“Just as I was getting ready to eat something great, it was taken away. Thrown directly in the toilet, because it’s an easier route to the end goal.”
This is a real Yelp review for a restaurant. Well, it’s real in that it was posted on Yelp, but it’s not real in that it was certainly posted by a troll. This review was posted in July 2016 for Kevin Durant’s restaurant in Oklahoma City. Those who follow the NBA understand and are laughing at the review. Let me explain.
Kevin Durant played for the Oklahoma City Thunder for seven seasons. During his time there he won the league’s Most Valuable Player award and took them to the finals, but he never won the championship with them. In his last season, the Thunder lost in the playoffs to the Golden State Warriors in a loser-goes-home seventh game. That year the Warriors were the defending champions and had the best regular-season record of all-time. They would, however, lose in the finals. After the season was over, Kevin Durant was a free agent, meaning he could sign and play for any team he wanted. In a controversial decision, he signed with the Warriors. Oklahoma City Thunder fans felt betrayed. Some so much so that they decided to express their frustration. Yelp was one outlet.
When I saw a headline about Thunder fans using Yelp to trash Durant’s restaurant, I laughed at the concept. I found the one review I quote especially funny. I like clever, and that was clever. I showed my co-worker this review, expecting him to find it funny as well. Instead, he came to Durant’s defense.
“I don’t know why everyone is giving Durant such a hard time. He played in Oklahoma City for seven years. Why can’t he leave and play where he wants?”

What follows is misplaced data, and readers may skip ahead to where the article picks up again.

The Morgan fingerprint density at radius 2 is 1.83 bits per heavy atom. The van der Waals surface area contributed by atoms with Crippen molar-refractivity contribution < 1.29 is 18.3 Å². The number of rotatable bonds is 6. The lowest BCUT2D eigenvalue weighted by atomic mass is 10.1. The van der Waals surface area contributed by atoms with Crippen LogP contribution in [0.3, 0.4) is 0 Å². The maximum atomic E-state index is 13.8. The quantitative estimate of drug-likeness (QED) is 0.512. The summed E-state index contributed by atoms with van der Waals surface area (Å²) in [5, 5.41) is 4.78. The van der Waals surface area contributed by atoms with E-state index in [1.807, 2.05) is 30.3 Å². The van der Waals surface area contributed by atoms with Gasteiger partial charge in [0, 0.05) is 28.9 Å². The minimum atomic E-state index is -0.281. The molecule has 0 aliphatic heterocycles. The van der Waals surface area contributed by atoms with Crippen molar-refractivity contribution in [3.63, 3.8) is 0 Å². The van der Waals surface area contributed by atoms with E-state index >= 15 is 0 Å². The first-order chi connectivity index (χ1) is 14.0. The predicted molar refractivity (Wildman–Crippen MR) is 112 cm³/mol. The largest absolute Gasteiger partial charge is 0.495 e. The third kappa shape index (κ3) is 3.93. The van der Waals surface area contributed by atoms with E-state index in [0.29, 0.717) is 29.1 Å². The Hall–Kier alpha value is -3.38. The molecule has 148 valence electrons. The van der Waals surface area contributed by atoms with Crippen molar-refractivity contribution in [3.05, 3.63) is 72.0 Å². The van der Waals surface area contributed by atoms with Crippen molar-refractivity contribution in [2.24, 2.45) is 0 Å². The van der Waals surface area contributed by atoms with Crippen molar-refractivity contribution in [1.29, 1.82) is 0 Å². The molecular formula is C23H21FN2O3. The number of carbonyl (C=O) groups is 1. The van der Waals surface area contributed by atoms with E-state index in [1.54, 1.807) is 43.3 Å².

I wasn’t having it. “I have no problem with him leaving, but when you’re one of the best players in the world, you don’t join the team that knocked you out of the playoffs, the team that set the record for most regular-season wins, the team with 3 other superstars. He’s taking the easy way out. They are going to kill everyone next year”
The argument went back and forth until my coworker wanted to quiet me and make a point. “If you’re so confident, let’s make a bet. You have the Warriors, and I have every other team. Whoever wins the finals, wins a thousand dollars.”
That’s a lot of money, especially for a kid fresh out of school with student loans. Up to that point, I felt uneasy betting more than twenty dollars on a game. Call it confidence in my sports knowledge, or call it pride, I wasn’t going to let my co-worker push me around. I took the bet.
It was July and the finals weren’t until June. Those were a great eleven months, and that season has been my favorite NBA season. From the start, the Warriors were destroying teams. Many believe that team to be one of the best of all time. Normally, I would have vehemently rooted against the Warriors and been frustrated at how lop-sided the team was. But not this time. I had a thousand reasons to root for the Warriors. And as soon as anyone knew about the bet, no one could fault me for rooting for the best team.
I won the bet (we later mutually agreed to reduce the amount), but the money wasn’t the best part. Even if I had lost the bet, that season was so enjoyable, that the entertainment per hour would have been well worth it. I checked the scores first thing in the morning, listened to all the podcasts and talk shows, and told anyone and everyone about the bet. I learned the true beauty of sports gambling – a friendly wager makes everything more exciting.